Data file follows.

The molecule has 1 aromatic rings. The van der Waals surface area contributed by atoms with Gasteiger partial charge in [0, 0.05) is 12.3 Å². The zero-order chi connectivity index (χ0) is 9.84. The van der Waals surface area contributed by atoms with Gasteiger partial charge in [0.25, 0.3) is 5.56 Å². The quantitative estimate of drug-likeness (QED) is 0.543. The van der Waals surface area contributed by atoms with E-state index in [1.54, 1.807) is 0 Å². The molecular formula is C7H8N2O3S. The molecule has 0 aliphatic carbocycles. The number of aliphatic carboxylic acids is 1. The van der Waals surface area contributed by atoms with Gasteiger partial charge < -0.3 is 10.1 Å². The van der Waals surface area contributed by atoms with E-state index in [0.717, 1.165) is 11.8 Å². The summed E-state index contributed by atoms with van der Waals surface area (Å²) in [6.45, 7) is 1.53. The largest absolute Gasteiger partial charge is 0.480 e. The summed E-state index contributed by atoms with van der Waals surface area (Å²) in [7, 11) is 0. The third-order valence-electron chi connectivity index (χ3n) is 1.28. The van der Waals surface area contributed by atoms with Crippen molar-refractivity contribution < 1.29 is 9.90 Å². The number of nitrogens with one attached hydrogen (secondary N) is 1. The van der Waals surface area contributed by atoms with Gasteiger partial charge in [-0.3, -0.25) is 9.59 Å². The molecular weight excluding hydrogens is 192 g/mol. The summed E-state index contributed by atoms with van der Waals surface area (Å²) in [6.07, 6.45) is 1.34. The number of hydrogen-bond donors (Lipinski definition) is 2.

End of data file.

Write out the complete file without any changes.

The molecule has 1 aromatic rings. The van der Waals surface area contributed by atoms with Gasteiger partial charge in [0, 0.05) is 12.3 Å². The zero-order chi connectivity index (χ0) is 9.84. The van der Waals surface area contributed by atoms with Gasteiger partial charge in [0.25, 0.3) is 5.56 Å². The quantitative estimate of drug-likeness (QED) is 0.543. The van der Waals surface area contributed by atoms with E-state index in [1.54, 1.807) is 0 Å². The molecular formula is C7H8N2O3S. The molecule has 0 aliphatic carbocycles. The number of aliphatic carboxylic acids is 1. The van der Waals surface area contributed by atoms with Gasteiger partial charge < -0.3 is 10.1 Å². The van der Waals surface area contributed by atoms with E-state index in [0.717, 1.165) is 11.8 Å². The summed E-state index contributed by atoms with van der Waals surface area (Å²) in [6.45, 7) is 1.53. The largest absolute Gasteiger partial charge is 0.480 e. The summed E-state index contributed by atoms with van der Waals surface area (Å²) in [7, 11) is 0. The third-order valence-electron chi connectivity index (χ3n) is 1.28. The van der Waals surface area contributed by atoms with Crippen molar-refractivity contribution < 1.29 is 9.90 Å². The number of nitrogens with one attached hydrogen (secondary N) is 1. The van der Waals surface area contributed by atoms with Gasteiger partial charge in [-0.3, -0.25) is 9.59 Å². The molecular weight excluding hydrogens is 192 g/mol. The summed E-state index contributed by atoms with van der Waals surface area (Å²) in [6.07, 6.45) is 1.34. The number of hydrogen-bond donors (Lipinski definition) is 2.